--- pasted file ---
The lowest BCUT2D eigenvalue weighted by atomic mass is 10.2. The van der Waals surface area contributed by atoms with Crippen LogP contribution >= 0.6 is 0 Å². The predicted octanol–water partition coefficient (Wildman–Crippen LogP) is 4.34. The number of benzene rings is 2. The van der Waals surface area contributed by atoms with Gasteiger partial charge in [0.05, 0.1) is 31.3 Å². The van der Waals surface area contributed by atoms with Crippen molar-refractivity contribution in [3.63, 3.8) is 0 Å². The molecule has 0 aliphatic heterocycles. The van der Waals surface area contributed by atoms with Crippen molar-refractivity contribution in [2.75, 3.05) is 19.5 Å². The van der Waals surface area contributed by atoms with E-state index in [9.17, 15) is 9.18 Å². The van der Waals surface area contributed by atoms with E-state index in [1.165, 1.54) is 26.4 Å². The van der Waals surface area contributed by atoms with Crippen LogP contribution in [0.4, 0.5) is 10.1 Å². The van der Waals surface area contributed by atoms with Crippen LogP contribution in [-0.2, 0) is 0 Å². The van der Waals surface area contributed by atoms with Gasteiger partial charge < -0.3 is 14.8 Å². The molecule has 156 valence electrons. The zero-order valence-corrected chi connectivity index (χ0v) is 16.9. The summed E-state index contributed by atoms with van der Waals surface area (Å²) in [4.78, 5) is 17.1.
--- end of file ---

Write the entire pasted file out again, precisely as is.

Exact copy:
The lowest BCUT2D eigenvalue weighted by atomic mass is 10.2. The van der Waals surface area contributed by atoms with Crippen LogP contribution >= 0.6 is 0 Å². The predicted octanol–water partition coefficient (Wildman–Crippen LogP) is 4.34. The number of benzene rings is 2. The van der Waals surface area contributed by atoms with Gasteiger partial charge in [0.05, 0.1) is 31.3 Å². The van der Waals surface area contributed by atoms with Crippen molar-refractivity contribution in [3.63, 3.8) is 0 Å². The molecule has 0 aliphatic heterocycles. The van der Waals surface area contributed by atoms with Crippen molar-refractivity contribution in [2.75, 3.05) is 19.5 Å². The van der Waals surface area contributed by atoms with E-state index in [9.17, 15) is 9.18 Å². The van der Waals surface area contributed by atoms with E-state index in [1.165, 1.54) is 26.4 Å². The van der Waals surface area contributed by atoms with Crippen LogP contribution in [0.4, 0.5) is 10.1 Å². The van der Waals surface area contributed by atoms with Crippen LogP contribution in [-0.2, 0) is 0 Å². The van der Waals surface area contributed by atoms with Gasteiger partial charge < -0.3 is 14.8 Å². The molecule has 156 valence electrons. The zero-order valence-corrected chi connectivity index (χ0v) is 16.9. The summed E-state index contributed by atoms with van der Waals surface area (Å²) in [4.78, 5) is 17.1.